Scientists believe they have uncovered a key reason why flu viruses tend to strike in cold weather.
Flu's protective coat must melt to infect a cell
They found the viruses coat themselves in fatty material that hardens to a gel, protecting them in the cold.
This coating melts in the higher temperatures of the respiratory tract, allowing the virus to infect cells.
The US National Institutes of Health team hope their study, which features in the journal Nature Chemical Biology, could lead to new treatments.
However, a UK expert said the discovery did not explain why some flu viruses also thrived in tropical climates.
The hard rubbery coating around the virus which forms in colder temperatures gives it the protection it needs to pass from person to person. The coating is so robust it can even resist to certain detergents.
However, once inside a host the virus can only infect a target cell once the coating has melted.
But this liquid phase is not tough enough to protect the virus against the elements, and so if the protective coating melts when the virus is outside the host, it dies.
Dr Duane Alexander, director of the National Institute of Child Health and Human Development, said: "The study results open new avenues of research for thwarting winter flu outbreaks.
"Now that we understand how the flu virus protects itself so that it can spread from person to person, we can work on ways to interfere with that protective mechanism."
The researchers used a sophisticated magnetic resonance technique to create a detailed fingerprint of how the flu virus's outer membranes responded to variations in temperature.
The virus's outer membrane is composed chiefly of molecules known as lipids, such as oils, fats and cholesterol.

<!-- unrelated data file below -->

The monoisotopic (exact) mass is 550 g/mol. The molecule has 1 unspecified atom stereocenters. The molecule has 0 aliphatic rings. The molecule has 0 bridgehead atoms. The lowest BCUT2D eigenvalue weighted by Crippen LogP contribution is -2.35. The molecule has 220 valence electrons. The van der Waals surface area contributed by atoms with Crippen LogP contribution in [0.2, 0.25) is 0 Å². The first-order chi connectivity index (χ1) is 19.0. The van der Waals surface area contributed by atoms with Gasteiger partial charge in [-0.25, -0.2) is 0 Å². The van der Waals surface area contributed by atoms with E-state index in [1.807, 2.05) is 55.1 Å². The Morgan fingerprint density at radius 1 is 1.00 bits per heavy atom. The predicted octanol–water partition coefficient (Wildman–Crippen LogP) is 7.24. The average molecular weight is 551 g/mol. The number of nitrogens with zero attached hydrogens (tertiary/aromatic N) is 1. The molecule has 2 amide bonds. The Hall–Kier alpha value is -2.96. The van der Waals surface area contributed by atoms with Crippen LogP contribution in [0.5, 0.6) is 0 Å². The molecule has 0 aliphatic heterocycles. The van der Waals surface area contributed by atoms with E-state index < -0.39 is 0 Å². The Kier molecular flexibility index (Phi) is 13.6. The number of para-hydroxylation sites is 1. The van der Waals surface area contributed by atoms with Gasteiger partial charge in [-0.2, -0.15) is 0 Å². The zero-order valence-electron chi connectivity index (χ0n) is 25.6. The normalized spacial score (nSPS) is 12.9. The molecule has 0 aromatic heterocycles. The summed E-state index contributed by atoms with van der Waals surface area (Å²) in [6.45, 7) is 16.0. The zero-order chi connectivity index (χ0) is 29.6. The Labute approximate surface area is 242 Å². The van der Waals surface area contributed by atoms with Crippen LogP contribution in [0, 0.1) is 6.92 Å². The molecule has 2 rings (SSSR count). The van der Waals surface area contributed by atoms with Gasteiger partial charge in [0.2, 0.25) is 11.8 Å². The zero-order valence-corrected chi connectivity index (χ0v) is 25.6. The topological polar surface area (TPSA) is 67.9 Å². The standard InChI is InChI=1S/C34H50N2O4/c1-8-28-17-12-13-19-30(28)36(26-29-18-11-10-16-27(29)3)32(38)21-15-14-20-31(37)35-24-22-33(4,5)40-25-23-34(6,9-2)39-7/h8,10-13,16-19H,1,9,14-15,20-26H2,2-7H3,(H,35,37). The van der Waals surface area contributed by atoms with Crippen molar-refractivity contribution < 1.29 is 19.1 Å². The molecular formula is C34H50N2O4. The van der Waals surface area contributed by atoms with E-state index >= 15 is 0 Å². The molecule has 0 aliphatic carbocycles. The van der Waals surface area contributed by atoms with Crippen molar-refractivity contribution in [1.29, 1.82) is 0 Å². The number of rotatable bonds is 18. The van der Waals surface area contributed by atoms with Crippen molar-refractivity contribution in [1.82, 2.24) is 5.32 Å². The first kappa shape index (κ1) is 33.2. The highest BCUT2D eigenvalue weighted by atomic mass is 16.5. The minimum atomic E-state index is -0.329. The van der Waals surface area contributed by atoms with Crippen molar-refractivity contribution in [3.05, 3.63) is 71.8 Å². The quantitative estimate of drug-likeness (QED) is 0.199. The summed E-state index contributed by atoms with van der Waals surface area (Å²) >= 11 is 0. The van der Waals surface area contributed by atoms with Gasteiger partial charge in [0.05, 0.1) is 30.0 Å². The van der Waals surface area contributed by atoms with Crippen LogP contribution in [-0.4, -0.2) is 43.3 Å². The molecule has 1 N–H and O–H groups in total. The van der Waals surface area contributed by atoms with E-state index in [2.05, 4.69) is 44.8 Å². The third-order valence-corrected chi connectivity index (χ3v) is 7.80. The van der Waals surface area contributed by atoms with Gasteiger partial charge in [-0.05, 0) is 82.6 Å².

The researchers found that at temperatures slightly above freezing, this lipid covering solidified into a gel.
However, as temperatures approached 15.6C (60F) , the covering gradually thawed, eventually melting to a soupy mix.
The researchers concluded that temperatures in the spring and summer were too high to allow the viral membrane to enter its gel state.
As a result, at these temperatures the individual flu viruses would dry out and weaken - accounting for the end of the flu season.
Professor John Oxford, an expert in virology at Queen Mary College School of Medicine, London, said the paper was interesting, but it might be premature to draw firm conclusions.
He said: "If this is the case why do we get flu in tropical areas, where the temperature is 35C (95F) all the time?
"Places like Vietnam and Indonesia are predicted to be the epicentre of a new outbreak of pandemic flu."
Professor Oxford said researchers had tried to link flu infection definitively to cold weather since the great Russian outbreak of 1890, but had failed to come up with conclusive proof of a link.
"I don't think this study provides anything like a definitive answer on the spread of the virus - there must be some other factors that come into play," he said.